# Proving the schema of separation from replacement

I have been looking at how separation can be deduced from replacement. I have found already this question: Proving Separation from Replacement

It was very enlightening, but it caused some thoughts to arise. First of all, I have noticed that people have different versions of the axiom of replacement. Omitting for brevity the requirement on $P$ to be a functional predicate, the version I use is the following: $\forall A \, \exists B \, \forall C, (C \in B \leftrightarrow \exists D \,(D \in A \wedge P(D,C)))$

I noticed other people had a version with $\exists! B$. The thing that puzzles me is that if you take "my" version of the axiom and instantiate B with $X$ and then with $Y$, it is very easy to prove that $X=Y$ (without even using any set theory, just logic). And this means to me that there is no reason to have $\exists! B$ as an axiom, because it can be very easily derived. My first question would be: am I right or am I missing something?

Moving on, I seem to see two different proofs for the separation schema and one seems massively easier than the other one, so yet again I am puzzled. The easy one is proposed by Mauro in the page I linked. All he does is choosing an functional predicate $\phi(u) \land u = v$ to be used in the replacement axiom, where $\phi$ is the predicate we want to apply separation to. Then, everything follows relatively naturally.

I also see another more complicated way of doing this that I really do not understand. I see two different cases being tackled. The first case is when there actually exist values of $u$ in the starting set (say $A$) that satisfy $\phi$ and the second case is when they do not exist. Honestly, in Mauro's proof, I can't see a place where things don't work if you choose a $\phi$ that is not true for any $u \in A$.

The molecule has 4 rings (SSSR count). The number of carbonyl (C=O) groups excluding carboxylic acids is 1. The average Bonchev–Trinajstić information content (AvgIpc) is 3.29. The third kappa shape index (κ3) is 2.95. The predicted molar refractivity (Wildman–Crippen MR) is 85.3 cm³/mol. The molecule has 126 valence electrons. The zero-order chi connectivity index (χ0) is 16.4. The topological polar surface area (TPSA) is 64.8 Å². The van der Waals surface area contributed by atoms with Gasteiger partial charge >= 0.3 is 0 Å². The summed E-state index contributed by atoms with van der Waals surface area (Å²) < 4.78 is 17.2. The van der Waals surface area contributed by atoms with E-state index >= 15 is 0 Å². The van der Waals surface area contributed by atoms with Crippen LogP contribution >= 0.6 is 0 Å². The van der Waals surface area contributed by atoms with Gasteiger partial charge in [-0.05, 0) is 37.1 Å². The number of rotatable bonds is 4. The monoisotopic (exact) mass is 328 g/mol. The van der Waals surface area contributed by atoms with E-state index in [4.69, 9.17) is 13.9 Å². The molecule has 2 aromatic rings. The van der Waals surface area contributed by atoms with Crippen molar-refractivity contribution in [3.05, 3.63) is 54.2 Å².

The complex proof then uses a functional predicate that is $(\phi(u) \land v=u) \vee ((\neg\phi(u)) \land v=\bar{v})$, where $\bar{v}$ is one of the values for which $\phi$ holds.

I suppose this proof is well-known but the place where I found it is a youtube video: https://www.youtube.com/watch?v=AAJB9l-HAZs&t=3757s You can find it around minute 1:06:19.

My question is whether Mauro's proof is all I need or there is a reason that escapes me for the more complicated proof.

• You found one question, that's a good start. On that question, on the right side of the page, you will find Linked with more questions and answers. Jan 14 '18 at 2:46

As for your first question, you are correct: there is no need to assert uniqueness of $B$ in the statement of replacement, and in fact your version without uniqueness is the more usual way to state it. However, you do need some set theory, not just "logic": you need the axiom of extensionality. Without extensionality, you could have two different sets which have the same elements.
As for the two different proofs of separation, they are a result of using two different definitions of "functional predicate", and thus two different (though equivalent) statements of replacement. It appears that you are defining $F(u,v)$ to be a functional predicate if for every $u$, there is at most one $v$ such that $F(u,v)$. However, it is also common to define $F(u,v)$ to be a functional predicate if for every $u$, there is exactly one $v$ such that $F(u,v)$. In that case, your predicate $\phi(u)\wedge u=v$ is not functional (unless $\phi(u)$ is always true), and so you need to modify it before using replacement.